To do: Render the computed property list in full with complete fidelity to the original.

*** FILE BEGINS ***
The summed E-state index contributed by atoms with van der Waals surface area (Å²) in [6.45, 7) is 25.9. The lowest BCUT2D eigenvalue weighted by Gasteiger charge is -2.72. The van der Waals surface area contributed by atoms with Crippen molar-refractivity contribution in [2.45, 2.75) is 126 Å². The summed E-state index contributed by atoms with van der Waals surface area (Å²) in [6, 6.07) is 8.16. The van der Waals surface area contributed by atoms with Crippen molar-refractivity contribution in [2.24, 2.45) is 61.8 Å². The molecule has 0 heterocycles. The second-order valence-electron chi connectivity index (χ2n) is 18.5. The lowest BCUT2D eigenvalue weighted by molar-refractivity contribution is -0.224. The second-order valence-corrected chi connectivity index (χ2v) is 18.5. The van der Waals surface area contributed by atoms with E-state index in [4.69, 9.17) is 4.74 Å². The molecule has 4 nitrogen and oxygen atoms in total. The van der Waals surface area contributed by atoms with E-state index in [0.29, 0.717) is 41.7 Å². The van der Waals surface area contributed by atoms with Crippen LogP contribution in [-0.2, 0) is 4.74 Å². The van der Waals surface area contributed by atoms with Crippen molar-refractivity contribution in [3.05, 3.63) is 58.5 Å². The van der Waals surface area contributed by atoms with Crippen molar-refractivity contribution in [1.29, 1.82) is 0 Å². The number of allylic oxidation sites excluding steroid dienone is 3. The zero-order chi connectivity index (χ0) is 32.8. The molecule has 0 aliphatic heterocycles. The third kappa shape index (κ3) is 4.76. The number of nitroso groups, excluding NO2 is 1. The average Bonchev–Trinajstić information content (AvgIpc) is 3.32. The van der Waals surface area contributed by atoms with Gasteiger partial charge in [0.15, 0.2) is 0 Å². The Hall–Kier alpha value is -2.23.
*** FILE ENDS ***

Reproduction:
The summed E-state index contributed by atoms with van der Waals surface area (Å²) in [6.45, 7) is 25.9. The lowest BCUT2D eigenvalue weighted by Gasteiger charge is -2.72. The van der Waals surface area contributed by atoms with Crippen molar-refractivity contribution in [2.45, 2.75) is 126 Å². The summed E-state index contributed by atoms with van der Waals surface area (Å²) in [6, 6.07) is 8.16. The van der Waals surface area contributed by atoms with Crippen molar-refractivity contribution in [2.24, 2.45) is 61.8 Å². The molecule has 0 heterocycles. The second-order valence-electron chi connectivity index (χ2n) is 18.5. The lowest BCUT2D eigenvalue weighted by molar-refractivity contribution is -0.224. The second-order valence-corrected chi connectivity index (χ2v) is 18.5. The van der Waals surface area contributed by atoms with E-state index in [4.69, 9.17) is 4.74 Å². The molecule has 4 nitrogen and oxygen atoms in total. The van der Waals surface area contributed by atoms with E-state index in [0.29, 0.717) is 41.7 Å². The van der Waals surface area contributed by atoms with Crippen LogP contribution in [-0.2, 0) is 4.74 Å². The van der Waals surface area contributed by atoms with Crippen molar-refractivity contribution in [3.05, 3.63) is 58.5 Å². The van der Waals surface area contributed by atoms with Crippen molar-refractivity contribution in [1.29, 1.82) is 0 Å². The number of allylic oxidation sites excluding steroid dienone is 3. The zero-order chi connectivity index (χ0) is 32.8. The molecule has 0 aliphatic heterocycles. The third kappa shape index (κ3) is 4.76. The number of nitroso groups, excluding NO2 is 1. The average Bonchev–Trinajstić information content (AvgIpc) is 3.32. The van der Waals surface area contributed by atoms with Gasteiger partial charge in [0.15, 0.2) is 0 Å². The Hall–Kier alpha value is -2.23.